Outrageous, conspicuously bad or offensive, notorious.
She had, apparently, spent little of the money on herself, had been a dependable benefactress of the few eccentric charities of which she approved, had remembered them in her will, but without egregious generosity, and had left the residue of her estate to him without explanation, admonition or peculiar protestations of affection, although he had no doubt that the words 'my dearly beloved nephew' meant exactly what they said.
With this view he frequented public walks, concerts, and assemblies, became remarkably rich and fashionable in his clothes, gave entertainments to the ladies, and was in the utmost hazard of turning out a most egregious coxcomb.
Tobias Smollett, The Adventures of Peregrine Pickle, vol. 1. Amazon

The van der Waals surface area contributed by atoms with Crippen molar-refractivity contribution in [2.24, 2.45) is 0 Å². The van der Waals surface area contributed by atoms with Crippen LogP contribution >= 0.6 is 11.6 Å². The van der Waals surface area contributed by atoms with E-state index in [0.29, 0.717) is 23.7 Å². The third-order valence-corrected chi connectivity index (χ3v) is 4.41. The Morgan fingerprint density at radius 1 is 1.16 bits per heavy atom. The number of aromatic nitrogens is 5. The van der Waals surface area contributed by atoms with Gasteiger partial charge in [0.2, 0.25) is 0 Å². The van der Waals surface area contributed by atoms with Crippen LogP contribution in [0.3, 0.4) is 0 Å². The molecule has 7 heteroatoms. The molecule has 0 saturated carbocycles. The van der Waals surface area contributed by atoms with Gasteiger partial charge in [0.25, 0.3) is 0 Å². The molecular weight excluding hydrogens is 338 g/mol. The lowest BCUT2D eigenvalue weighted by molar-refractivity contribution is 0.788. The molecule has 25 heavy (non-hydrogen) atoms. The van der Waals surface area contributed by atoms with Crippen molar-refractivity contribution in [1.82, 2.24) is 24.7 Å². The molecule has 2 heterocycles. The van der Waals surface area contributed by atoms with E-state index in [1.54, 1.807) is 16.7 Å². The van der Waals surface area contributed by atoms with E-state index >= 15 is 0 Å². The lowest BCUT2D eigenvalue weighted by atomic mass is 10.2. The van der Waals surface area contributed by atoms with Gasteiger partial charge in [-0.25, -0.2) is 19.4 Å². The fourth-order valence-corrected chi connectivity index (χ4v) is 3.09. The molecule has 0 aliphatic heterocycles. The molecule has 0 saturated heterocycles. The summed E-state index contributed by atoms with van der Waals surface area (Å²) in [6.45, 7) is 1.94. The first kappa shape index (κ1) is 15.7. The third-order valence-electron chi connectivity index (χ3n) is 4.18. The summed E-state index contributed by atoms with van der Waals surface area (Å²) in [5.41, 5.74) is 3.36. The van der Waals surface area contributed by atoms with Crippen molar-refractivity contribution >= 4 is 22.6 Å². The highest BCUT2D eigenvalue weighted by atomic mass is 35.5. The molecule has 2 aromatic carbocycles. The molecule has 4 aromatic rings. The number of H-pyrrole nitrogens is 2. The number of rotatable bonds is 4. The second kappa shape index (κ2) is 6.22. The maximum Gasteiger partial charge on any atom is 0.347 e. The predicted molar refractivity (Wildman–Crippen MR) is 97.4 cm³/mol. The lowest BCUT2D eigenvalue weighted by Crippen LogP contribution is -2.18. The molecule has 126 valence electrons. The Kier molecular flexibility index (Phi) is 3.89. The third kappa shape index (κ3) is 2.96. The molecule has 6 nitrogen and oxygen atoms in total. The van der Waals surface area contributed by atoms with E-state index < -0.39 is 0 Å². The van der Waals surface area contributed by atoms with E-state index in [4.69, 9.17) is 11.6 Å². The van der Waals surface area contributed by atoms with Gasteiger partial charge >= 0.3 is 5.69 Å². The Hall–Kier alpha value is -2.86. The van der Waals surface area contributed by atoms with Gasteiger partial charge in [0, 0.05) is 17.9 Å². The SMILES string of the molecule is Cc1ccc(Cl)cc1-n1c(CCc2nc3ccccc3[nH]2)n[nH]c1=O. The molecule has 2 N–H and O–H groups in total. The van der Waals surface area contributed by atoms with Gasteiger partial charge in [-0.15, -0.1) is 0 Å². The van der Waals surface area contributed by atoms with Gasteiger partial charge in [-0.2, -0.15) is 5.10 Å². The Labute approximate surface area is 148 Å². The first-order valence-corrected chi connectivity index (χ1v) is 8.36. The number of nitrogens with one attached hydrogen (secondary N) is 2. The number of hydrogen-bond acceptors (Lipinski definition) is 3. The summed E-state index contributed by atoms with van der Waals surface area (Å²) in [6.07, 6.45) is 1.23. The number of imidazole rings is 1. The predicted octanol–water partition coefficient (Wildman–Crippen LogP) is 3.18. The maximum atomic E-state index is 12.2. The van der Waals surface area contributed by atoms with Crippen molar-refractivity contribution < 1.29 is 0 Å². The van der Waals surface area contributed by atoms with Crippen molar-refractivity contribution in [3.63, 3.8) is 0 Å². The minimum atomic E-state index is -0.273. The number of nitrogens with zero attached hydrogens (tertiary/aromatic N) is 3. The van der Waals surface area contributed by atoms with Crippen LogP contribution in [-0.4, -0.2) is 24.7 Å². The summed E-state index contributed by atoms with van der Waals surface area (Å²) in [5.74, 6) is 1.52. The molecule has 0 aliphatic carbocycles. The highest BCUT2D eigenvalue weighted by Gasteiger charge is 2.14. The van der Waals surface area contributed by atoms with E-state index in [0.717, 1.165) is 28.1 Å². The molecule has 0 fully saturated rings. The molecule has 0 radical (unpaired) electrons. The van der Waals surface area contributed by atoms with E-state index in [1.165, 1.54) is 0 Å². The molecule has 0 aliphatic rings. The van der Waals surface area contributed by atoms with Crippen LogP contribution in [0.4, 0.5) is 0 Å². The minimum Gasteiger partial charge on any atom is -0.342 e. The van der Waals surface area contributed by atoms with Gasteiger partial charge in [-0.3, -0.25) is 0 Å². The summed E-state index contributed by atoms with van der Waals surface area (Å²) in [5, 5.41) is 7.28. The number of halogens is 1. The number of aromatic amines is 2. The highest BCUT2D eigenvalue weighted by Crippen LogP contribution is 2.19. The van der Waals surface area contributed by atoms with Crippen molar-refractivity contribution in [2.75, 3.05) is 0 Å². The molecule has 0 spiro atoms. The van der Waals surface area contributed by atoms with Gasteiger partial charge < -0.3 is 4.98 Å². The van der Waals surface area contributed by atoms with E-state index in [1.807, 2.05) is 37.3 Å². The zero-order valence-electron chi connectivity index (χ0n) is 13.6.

Lewald convinced the world through a mixture of brazen denial of the facts, the cosmetic removal of the most egregious examples of racial propaganda and the tokenistic consideration of a couple of Jews for Olympic selection.
Jonathan Beckman, The Observer, 16 July 2006, Observer
reviewing Guy Walters' Berlin Games: How Hitler Stole the Olympic Dream. Amazon
In other words, while it may make you think about food, and the egregious effect its consumption can have on your body, your habits will probably remain stubbornly the same.
Rachel Cooke, The Observer, 21 August 2005, Observer
reviewing William Leith's The Hungry Years: Confessions of a Food Addict. Amazon